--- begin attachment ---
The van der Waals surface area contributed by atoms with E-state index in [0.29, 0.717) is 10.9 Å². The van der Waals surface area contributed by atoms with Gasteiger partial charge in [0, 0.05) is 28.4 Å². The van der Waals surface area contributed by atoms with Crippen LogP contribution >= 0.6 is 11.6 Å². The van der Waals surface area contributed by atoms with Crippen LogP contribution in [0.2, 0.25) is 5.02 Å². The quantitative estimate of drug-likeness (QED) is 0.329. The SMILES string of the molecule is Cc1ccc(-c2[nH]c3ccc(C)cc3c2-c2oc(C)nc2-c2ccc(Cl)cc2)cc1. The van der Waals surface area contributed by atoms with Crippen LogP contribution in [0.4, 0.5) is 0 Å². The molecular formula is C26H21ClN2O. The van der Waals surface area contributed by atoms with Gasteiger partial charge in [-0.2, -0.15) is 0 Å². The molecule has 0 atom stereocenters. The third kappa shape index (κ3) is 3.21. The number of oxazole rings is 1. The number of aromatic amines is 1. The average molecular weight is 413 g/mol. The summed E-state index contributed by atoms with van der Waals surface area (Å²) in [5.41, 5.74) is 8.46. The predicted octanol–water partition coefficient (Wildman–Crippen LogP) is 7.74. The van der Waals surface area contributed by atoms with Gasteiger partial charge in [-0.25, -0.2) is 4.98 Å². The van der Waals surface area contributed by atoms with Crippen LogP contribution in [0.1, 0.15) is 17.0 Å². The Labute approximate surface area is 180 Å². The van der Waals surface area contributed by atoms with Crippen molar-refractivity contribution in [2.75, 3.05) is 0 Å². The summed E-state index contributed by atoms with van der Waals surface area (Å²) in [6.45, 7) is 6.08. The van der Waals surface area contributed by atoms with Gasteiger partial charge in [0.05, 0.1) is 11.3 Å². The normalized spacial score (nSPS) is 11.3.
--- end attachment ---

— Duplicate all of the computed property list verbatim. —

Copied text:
The van der Waals surface area contributed by atoms with E-state index in [0.29, 0.717) is 10.9 Å². The van der Waals surface area contributed by atoms with Gasteiger partial charge in [0, 0.05) is 28.4 Å². The van der Waals surface area contributed by atoms with Crippen LogP contribution >= 0.6 is 11.6 Å². The van der Waals surface area contributed by atoms with Crippen LogP contribution in [0.2, 0.25) is 5.02 Å². The quantitative estimate of drug-likeness (QED) is 0.329. The SMILES string of the molecule is Cc1ccc(-c2[nH]c3ccc(C)cc3c2-c2oc(C)nc2-c2ccc(Cl)cc2)cc1. The van der Waals surface area contributed by atoms with Crippen LogP contribution in [0.4, 0.5) is 0 Å². The molecular formula is C26H21ClN2O. The van der Waals surface area contributed by atoms with Gasteiger partial charge in [-0.2, -0.15) is 0 Å². The molecule has 0 atom stereocenters. The third kappa shape index (κ3) is 3.21. The number of oxazole rings is 1. The number of aromatic amines is 1. The average molecular weight is 413 g/mol. The summed E-state index contributed by atoms with van der Waals surface area (Å²) in [5.41, 5.74) is 8.46. The predicted octanol–water partition coefficient (Wildman–Crippen LogP) is 7.74. The van der Waals surface area contributed by atoms with Gasteiger partial charge in [-0.25, -0.2) is 4.98 Å². The van der Waals surface area contributed by atoms with Crippen LogP contribution in [0.1, 0.15) is 17.0 Å². The Labute approximate surface area is 180 Å². The van der Waals surface area contributed by atoms with Crippen molar-refractivity contribution in [2.75, 3.05) is 0 Å². The summed E-state index contributed by atoms with van der Waals surface area (Å²) in [6.45, 7) is 6.08. The van der Waals surface area contributed by atoms with Gasteiger partial charge in [0.05, 0.1) is 11.3 Å². The normalized spacial score (nSPS) is 11.3.